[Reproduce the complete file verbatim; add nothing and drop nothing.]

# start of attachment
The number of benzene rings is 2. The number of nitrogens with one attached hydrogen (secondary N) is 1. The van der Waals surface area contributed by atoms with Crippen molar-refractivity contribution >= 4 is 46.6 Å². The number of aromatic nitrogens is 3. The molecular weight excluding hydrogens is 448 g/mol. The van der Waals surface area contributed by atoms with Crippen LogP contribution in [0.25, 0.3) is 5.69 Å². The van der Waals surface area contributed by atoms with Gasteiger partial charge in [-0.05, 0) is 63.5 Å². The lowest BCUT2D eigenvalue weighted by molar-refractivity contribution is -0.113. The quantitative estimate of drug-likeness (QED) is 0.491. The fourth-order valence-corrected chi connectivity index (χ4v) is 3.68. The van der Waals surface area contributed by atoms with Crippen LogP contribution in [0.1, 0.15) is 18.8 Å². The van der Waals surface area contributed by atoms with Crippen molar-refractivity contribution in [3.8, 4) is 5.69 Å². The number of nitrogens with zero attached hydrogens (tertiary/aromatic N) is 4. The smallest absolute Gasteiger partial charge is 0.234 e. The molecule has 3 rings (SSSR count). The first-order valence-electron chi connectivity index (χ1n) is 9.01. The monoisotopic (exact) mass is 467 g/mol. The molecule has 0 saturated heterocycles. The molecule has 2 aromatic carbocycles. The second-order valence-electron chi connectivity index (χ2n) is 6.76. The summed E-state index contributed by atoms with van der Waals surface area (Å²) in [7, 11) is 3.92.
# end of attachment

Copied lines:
The number of benzene rings is 2. The number of nitrogens with one attached hydrogen (secondary N) is 1. The van der Waals surface area contributed by atoms with Crippen molar-refractivity contribution >= 4 is 46.6 Å². The number of aromatic nitrogens is 3. The molecular weight excluding hydrogens is 448 g/mol. The van der Waals surface area contributed by atoms with Crippen LogP contribution in [0.25, 0.3) is 5.69 Å². The van der Waals surface area contributed by atoms with Gasteiger partial charge in [-0.05, 0) is 63.5 Å². The lowest BCUT2D eigenvalue weighted by molar-refractivity contribution is -0.113. The quantitative estimate of drug-likeness (QED) is 0.491. The fourth-order valence-corrected chi connectivity index (χ4v) is 3.68. The van der Waals surface area contributed by atoms with Crippen LogP contribution in [0.1, 0.15) is 18.8 Å². The van der Waals surface area contributed by atoms with Crippen molar-refractivity contribution in [3.8, 4) is 5.69 Å². The number of nitrogens with zero attached hydrogens (tertiary/aromatic N) is 4. The smallest absolute Gasteiger partial charge is 0.234 e. The molecule has 3 rings (SSSR count). The first-order valence-electron chi connectivity index (χ1n) is 9.01. The monoisotopic (exact) mass is 467 g/mol. The molecule has 0 saturated heterocycles. The molecule has 2 aromatic carbocycles. The second-order valence-electron chi connectivity index (χ2n) is 6.76. The summed E-state index contributed by atoms with van der Waals surface area (Å²) in [7, 11) is 3.92.